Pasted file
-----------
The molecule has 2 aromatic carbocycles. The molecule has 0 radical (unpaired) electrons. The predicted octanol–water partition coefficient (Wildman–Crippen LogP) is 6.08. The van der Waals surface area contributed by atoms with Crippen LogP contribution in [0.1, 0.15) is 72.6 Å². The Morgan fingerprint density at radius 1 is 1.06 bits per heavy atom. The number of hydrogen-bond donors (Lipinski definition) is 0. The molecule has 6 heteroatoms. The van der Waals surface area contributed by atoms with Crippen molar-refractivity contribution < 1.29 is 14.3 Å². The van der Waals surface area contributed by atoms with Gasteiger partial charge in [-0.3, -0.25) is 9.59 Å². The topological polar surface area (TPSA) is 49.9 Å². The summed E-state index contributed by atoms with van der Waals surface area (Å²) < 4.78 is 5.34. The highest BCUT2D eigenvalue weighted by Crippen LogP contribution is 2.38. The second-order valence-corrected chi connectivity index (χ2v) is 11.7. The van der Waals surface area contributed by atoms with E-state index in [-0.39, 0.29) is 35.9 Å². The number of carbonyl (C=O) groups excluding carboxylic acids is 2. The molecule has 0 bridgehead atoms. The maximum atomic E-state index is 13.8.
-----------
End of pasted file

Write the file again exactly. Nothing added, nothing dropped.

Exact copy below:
The molecule has 2 aromatic carbocycles. The molecule has 0 radical (unpaired) electrons. The predicted octanol–water partition coefficient (Wildman–Crippen LogP) is 6.08. The van der Waals surface area contributed by atoms with Crippen LogP contribution in [0.1, 0.15) is 72.6 Å². The Morgan fingerprint density at radius 1 is 1.06 bits per heavy atom. The number of hydrogen-bond donors (Lipinski definition) is 0. The molecule has 6 heteroatoms. The van der Waals surface area contributed by atoms with Crippen molar-refractivity contribution < 1.29 is 14.3 Å². The van der Waals surface area contributed by atoms with Gasteiger partial charge in [-0.3, -0.25) is 9.59 Å². The topological polar surface area (TPSA) is 49.9 Å². The summed E-state index contributed by atoms with van der Waals surface area (Å²) < 4.78 is 5.34. The highest BCUT2D eigenvalue weighted by Crippen LogP contribution is 2.38. The second-order valence-corrected chi connectivity index (χ2v) is 11.7. The van der Waals surface area contributed by atoms with E-state index in [-0.39, 0.29) is 35.9 Å². The number of carbonyl (C=O) groups excluding carboxylic acids is 2. The molecule has 0 bridgehead atoms. The maximum atomic E-state index is 13.8.